Of course, It isn’t the only music I listen to. I am a great lover of what we might call English Pastoralism if we are being lazy, people like Ralph Vaughan Williams, Gerald Finzi and George Butterworth. Sometimes, I need beauty in my music too.

The Red Gaze, by Arnold Schoenberg

To accompany my article about “difficult 20th century music” I’ve drawn up a suggested listening list of pieces of this complex and misunderstood music. To provide a playlist alone means limiting the range of what is available and also concentrating on shorter pieces or bits removed from longer compositions. I have also included music that is not necessarily atonal or 12-tone but which doesn’t adhere to traditional tonality.

Claude Debussy;

Prélude à l’après-midi d’un faune

Arnold Schoenberg:

Five Pieces for Orchestra Op.16

Erwartung for Soprano and Orchestra Op.17

Pierrot Lunaire for Voice and Instrumental Ensemble Op. 21

Piano Concerto Op. 42

Alban Berg:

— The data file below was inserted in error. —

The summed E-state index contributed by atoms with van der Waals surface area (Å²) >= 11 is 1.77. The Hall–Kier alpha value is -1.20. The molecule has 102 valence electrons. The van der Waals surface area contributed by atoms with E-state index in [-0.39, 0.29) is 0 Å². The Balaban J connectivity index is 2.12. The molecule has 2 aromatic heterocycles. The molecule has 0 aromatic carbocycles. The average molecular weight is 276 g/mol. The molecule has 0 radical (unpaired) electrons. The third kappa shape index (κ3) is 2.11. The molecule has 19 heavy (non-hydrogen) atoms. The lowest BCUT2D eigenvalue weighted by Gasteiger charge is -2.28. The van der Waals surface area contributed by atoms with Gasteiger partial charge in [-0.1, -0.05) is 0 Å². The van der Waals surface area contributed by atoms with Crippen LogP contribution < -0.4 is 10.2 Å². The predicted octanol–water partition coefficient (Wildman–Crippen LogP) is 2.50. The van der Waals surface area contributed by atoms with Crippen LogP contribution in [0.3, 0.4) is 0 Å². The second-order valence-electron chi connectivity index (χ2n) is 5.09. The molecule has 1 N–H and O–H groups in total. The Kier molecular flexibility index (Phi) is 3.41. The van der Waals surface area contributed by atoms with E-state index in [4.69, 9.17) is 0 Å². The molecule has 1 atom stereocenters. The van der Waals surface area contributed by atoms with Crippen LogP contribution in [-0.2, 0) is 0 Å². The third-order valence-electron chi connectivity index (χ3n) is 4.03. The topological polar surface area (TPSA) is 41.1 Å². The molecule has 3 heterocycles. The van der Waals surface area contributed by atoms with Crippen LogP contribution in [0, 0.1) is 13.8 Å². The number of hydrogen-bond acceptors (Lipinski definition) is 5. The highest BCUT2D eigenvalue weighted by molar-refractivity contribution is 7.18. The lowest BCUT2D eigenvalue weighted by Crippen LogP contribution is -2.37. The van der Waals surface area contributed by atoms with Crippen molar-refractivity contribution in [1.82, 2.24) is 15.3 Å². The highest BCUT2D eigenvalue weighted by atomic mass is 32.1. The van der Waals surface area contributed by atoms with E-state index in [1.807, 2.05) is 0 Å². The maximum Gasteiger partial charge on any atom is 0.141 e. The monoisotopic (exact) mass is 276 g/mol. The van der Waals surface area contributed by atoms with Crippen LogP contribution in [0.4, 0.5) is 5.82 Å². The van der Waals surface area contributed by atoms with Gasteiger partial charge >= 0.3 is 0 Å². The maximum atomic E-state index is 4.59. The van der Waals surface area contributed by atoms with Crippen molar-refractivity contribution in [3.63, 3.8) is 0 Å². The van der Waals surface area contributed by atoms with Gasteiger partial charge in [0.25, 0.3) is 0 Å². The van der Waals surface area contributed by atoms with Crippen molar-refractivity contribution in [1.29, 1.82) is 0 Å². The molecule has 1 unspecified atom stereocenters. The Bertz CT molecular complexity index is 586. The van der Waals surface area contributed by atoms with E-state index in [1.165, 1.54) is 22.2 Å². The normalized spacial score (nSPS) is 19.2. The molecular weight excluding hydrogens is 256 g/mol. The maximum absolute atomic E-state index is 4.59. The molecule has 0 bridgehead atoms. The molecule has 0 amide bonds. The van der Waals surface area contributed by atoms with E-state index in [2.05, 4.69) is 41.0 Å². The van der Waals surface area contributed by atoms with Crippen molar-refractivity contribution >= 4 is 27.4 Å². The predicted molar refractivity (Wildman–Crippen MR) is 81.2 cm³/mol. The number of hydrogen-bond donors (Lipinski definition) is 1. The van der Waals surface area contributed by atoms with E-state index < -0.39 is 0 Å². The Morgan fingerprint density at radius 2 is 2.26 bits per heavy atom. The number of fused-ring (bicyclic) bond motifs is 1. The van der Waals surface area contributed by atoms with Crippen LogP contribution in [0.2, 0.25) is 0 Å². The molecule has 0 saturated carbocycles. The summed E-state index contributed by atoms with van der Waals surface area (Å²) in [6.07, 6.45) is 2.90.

Wozzeck, an opera in three acts

Lyric Suite in six movements for string quartet

Chamber Concerto for Piano and Violin with 13 Wind Instruments

Violin Concerto

Anton Webern;

Six Pieces for Orchestra Op. 6

Concerto for Nine Instruments Op. 24

Variations for Piano Op.27

Cantata No. 1 Op.29

Bela Bartok;

Bluebeard’s Castle, one-act opera

Music for Strings, Percussion and Celesta

The Miraculous Mandarin, one-act ballet

Luigi Dallapiccola;

Liriche greche for Voice and Chamber Orchestra

Il prigioniero, one-act opera

Piccola Musica Notturna for orchestral

Alexander Goehr;

Sonata for Piano Op. 2

Elizabeth Lutyens;

Five Bagatelles for Piano Op. 49

Rondel for Orchestra Op. 108

Olivier Messaien;

Turangalîla-Symphonie

Quatuor pour la fin du temps

Catalogue d’oiseaux

John Cage;

Sonata for clarinet

Igor Stravinsky;

Agon, a ballet

Ebony Concerto for clarinet and jazz band

Threni, for voices, chorus and orchestral

Requiem Canticles, for voices, chorus and orchestral

Pierre Boulez;

Pli Selon Pli for soprano and orchestra

Le Marteau sans maître for contralto and orchestral ensemble

Originally from London, Carole now lives in Bristol. “I’ve spent my life obsessed with music, food and wine. I’ll listen to almost anything, if only to see if I like it, but the things I like, I’ll like forever. I’ll try eating almost anything for the same reason.” She has a blog.